DOI: 10.1111/1758-5899.13368 ISSN: 1758-5880

Power shifts in international organisations: China at the United Nations

Sebastian Haug, Rosemary Foot, Max‐Otto Baumann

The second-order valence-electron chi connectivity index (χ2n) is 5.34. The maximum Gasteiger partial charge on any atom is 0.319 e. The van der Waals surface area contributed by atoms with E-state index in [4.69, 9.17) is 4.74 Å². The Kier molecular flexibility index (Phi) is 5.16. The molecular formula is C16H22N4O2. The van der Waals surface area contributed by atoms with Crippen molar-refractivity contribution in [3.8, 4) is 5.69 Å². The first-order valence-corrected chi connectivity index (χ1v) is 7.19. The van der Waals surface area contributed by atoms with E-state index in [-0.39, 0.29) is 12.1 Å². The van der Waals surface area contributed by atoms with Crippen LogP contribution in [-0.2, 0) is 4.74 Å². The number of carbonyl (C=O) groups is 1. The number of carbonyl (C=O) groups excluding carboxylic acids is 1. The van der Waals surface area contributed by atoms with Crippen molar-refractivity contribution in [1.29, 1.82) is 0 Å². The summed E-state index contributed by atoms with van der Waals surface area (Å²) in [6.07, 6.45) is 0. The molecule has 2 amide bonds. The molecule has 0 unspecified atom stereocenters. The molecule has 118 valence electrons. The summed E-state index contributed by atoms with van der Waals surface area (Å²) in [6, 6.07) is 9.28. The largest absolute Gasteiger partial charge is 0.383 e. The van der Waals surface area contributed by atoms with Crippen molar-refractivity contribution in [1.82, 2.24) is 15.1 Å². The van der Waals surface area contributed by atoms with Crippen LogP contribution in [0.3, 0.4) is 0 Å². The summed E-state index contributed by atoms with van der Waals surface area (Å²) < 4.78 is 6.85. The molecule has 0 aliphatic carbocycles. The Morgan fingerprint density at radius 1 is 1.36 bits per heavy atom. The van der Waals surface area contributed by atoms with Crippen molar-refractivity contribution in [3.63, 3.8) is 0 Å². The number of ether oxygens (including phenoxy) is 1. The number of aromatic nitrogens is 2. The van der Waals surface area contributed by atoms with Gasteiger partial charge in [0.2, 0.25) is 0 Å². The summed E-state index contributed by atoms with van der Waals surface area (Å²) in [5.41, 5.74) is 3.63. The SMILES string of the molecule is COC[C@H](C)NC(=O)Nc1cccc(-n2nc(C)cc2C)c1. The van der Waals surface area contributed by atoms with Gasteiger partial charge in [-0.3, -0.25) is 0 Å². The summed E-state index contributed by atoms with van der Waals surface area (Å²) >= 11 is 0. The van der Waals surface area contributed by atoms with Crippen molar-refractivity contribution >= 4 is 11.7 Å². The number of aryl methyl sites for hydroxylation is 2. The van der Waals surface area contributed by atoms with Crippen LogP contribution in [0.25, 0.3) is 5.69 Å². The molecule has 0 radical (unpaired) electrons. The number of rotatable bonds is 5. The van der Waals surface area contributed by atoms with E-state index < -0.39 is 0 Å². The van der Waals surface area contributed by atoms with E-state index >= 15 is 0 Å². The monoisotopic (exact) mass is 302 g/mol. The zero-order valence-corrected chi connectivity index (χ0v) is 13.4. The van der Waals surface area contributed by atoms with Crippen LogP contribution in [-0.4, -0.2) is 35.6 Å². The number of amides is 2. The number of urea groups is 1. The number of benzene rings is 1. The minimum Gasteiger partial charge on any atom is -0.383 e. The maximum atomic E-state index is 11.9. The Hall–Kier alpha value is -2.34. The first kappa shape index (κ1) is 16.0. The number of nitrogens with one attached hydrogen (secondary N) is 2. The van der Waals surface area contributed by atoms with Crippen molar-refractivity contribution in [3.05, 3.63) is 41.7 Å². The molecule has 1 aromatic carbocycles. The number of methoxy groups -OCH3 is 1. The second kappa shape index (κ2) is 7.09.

The People's Republic of China is central to current debates about power shifts in international organisations, but a systematic and comprehensive assessment of China‐related shifts has been missing. As Special Issue introduction, this article contributes to addressing this gap and examines whether, how and to what extent China‐related power shifts have unfolded at the United Nations (UN) over the last two decades or so. We define power shifts as changes in the ability of actors to shape others' capacities to act and outline a framework that builds on Barnett and Duvall's four power types of compulsory, institutional, structural and productive power. Drawing from Special Issue contributions, our analysis covers empirical insights from the UN's three main pillars – peace and security, development and human rights – and paints an uneven picture. Despite continuing Western dominance, China is mobilising more compulsory power means than two decades ago. Chinese attempts to enact institutional power have also increased but mostly unfold in multilateral niches and remain cautious. While China's structural power position has expanded, China‐related effects in productive power have so far remained limited and scattered. We conclude with a combined assessment of changes across power types and discuss research and policy implications.